Queen Elizabeth II is dead; aged 96, and having served on the throne for 75 years, she died at her Scottish estate at Balmoral. Prince Charles has ascended to the throne, and gone with the name King Charles III, despite concerns that the name has less than fortuitous historical connotations.
This post will not be a judgment of her reign, the choices she made or the legitimacy or otherwise of the institution she was at the head of. (In short, I am not a believer in the institution of hereditary monarchy, though having a nonexecutive head of state on a longer term than individual governments does appear to have a salutary effect on the institutions of state, though this is a much longer discussion for another place and time; meanwhile, the British Empire was responsible for numerous colonial evils, some of which happened with her as its figurehead.)
Queen Elizabeth II reigned for just over 75 years—¾ of a century; it is estimated that 90% of the people alive today were born during her reign. Which has the effect that next to nobody (in her dominions, or indeed anywhere else) remembers a time when she was not on the throne. From a subjective human point of view, she may as well have always been there, like some kind of ancient god, impassively presiding over the tumult of change. And her reign started with the remnants of the British Empire dissolving like a soluble aspirin, and ended with a Britain punch-drunk on imperial nostalgia and tabloid jingoism rejecting its destiny as a medium-sized, prosperous European country, declaring that it was going to reclaim its globe-spanning destiny, and promptly falling flat on its face. In the future it is quite likely that the notion that England's half-millennium of glory (or, indeed, non-obscurity) was bookended by the two Elizabethan eras will be a glib truism.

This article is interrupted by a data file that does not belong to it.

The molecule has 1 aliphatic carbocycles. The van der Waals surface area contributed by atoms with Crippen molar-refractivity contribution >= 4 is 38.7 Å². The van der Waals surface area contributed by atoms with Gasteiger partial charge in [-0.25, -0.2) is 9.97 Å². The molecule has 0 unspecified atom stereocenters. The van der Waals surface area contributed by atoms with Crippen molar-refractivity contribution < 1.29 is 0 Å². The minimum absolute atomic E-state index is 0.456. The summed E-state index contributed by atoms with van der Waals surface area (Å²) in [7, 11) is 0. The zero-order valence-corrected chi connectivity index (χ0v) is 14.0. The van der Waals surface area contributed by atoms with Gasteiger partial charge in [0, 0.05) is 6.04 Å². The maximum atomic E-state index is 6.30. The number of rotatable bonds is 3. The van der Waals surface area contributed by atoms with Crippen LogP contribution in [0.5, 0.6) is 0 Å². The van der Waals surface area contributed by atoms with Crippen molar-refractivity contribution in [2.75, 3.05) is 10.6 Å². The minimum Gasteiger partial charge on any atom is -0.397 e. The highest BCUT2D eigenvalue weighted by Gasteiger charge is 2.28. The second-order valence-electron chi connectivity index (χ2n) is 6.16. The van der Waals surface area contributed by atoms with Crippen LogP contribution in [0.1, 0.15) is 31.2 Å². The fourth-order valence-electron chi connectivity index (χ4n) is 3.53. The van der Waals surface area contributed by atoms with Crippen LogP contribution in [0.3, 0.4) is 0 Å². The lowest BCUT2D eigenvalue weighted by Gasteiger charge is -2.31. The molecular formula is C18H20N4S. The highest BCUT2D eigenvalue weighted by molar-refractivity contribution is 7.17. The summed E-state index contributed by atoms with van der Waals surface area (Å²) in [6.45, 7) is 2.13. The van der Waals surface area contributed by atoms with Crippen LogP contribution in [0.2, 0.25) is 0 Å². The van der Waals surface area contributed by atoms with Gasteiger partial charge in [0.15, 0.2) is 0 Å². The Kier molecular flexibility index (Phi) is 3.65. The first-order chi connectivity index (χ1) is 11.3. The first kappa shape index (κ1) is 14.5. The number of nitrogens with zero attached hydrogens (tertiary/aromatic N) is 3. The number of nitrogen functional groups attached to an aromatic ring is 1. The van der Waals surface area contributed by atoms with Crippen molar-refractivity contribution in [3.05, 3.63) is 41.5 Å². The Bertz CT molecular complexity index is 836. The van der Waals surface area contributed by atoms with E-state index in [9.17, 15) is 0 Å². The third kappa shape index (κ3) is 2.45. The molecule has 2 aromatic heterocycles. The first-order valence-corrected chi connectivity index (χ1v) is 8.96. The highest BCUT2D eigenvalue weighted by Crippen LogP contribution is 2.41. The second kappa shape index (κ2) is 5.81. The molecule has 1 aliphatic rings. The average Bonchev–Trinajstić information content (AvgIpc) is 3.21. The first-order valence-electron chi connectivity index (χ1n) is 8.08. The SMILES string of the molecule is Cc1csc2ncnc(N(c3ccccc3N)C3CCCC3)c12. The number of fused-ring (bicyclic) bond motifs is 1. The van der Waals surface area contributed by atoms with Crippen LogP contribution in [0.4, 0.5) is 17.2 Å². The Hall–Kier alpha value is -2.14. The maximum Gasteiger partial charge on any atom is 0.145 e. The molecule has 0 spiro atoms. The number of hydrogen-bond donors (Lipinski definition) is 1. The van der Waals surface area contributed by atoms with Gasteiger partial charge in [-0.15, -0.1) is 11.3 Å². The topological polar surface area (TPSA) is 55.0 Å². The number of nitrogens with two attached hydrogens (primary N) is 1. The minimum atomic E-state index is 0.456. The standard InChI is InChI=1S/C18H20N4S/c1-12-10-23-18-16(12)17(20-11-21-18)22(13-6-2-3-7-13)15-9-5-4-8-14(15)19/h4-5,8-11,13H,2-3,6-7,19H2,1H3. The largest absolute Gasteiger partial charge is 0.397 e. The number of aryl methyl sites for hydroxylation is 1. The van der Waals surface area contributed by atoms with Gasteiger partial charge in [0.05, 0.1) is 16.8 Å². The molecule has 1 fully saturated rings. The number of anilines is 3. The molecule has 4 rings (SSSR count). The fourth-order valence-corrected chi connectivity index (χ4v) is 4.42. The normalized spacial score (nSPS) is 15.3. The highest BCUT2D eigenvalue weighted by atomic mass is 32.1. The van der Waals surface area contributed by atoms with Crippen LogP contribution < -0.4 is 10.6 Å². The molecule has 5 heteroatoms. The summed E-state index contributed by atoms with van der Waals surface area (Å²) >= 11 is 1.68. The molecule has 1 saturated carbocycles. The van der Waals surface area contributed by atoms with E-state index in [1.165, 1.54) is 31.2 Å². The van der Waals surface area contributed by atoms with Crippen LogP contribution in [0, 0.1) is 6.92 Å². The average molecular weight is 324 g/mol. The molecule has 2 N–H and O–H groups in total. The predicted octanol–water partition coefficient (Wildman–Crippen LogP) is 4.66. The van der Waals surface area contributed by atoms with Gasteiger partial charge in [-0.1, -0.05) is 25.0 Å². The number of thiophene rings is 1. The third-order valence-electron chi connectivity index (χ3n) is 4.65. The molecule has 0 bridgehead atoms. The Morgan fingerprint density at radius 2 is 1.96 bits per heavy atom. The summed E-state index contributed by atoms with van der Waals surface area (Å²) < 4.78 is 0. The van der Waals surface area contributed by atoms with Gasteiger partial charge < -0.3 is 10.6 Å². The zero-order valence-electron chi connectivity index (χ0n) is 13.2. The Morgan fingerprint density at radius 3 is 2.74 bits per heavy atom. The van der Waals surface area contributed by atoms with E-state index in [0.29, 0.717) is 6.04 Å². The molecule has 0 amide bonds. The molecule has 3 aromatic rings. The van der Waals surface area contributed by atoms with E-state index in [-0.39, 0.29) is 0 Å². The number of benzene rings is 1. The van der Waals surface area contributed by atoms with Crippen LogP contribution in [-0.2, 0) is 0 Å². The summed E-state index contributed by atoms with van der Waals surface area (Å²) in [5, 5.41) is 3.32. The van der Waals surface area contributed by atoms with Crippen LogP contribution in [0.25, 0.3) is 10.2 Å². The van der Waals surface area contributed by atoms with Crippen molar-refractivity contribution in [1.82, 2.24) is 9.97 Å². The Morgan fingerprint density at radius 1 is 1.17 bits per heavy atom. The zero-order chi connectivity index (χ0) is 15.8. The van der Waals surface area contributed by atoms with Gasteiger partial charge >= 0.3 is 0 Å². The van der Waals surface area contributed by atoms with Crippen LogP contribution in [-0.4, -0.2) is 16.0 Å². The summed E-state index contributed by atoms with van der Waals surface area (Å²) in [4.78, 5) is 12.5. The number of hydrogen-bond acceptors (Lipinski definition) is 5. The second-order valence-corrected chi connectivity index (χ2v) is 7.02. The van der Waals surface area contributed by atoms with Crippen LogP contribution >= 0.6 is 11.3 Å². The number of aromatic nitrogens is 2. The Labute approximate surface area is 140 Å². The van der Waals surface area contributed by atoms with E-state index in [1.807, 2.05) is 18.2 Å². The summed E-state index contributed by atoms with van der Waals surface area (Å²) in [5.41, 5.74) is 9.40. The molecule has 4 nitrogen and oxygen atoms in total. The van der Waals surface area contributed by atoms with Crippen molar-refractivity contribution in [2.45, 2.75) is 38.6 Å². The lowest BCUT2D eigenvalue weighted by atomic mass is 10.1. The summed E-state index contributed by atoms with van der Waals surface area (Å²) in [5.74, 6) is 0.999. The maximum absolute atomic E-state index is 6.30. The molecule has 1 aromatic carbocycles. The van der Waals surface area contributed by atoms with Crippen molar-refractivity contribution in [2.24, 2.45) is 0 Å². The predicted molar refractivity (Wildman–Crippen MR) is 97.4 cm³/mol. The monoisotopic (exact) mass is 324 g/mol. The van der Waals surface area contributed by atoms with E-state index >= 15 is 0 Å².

Given Britain's current state (bleeding from Brexit wounds, permanent austerity as a moral imperative, soaring energy bills, and the aftermath of a leadership contest where the contenders sought to demonstrate superior cruelty before an audience of Britain's most vicious pensioners), the kicking out of this symbolic pillar of certainty will have interesting effects. Unlike the Tory leadership contest, the new monarch is already foreordained by succession laws. It is unlikely that Charles will recuse himself from intervening in the way his mother did: all accounts suggest that he is determined to give his subjects the benefit of his wisdom, so we may soon see an all-homeopathic NHS and mandatory Palladian colonnades on all new buildings or something. Whether Charles III will acquire an aura of dignity as his mother had is also in question. He has been around for almost as long, though in considerably different circumstances.
There has been an assumption that the end of Elizabeth II's reign would be a natural boost for the republican cause: most affection for the monarchy was not for the institution itself, but its figurehead (whom some have called “Our Queen and Pleasant Nan”), and would not transfer to her large adult son, and a lot of soft monarchist sentiment would evaporate. On the other hand, given the traumatic nature of the present moment in Britain, it is conceivable that some in England will dig in harder, and dream into being King Charles III as the benign symbol of stability he otherwise wouldn't be, just to have something to hold on to. This may not play out quite as well north of the Scottish border, and Australia is probably not unlikely to become a republic of some sort within the next decade or two.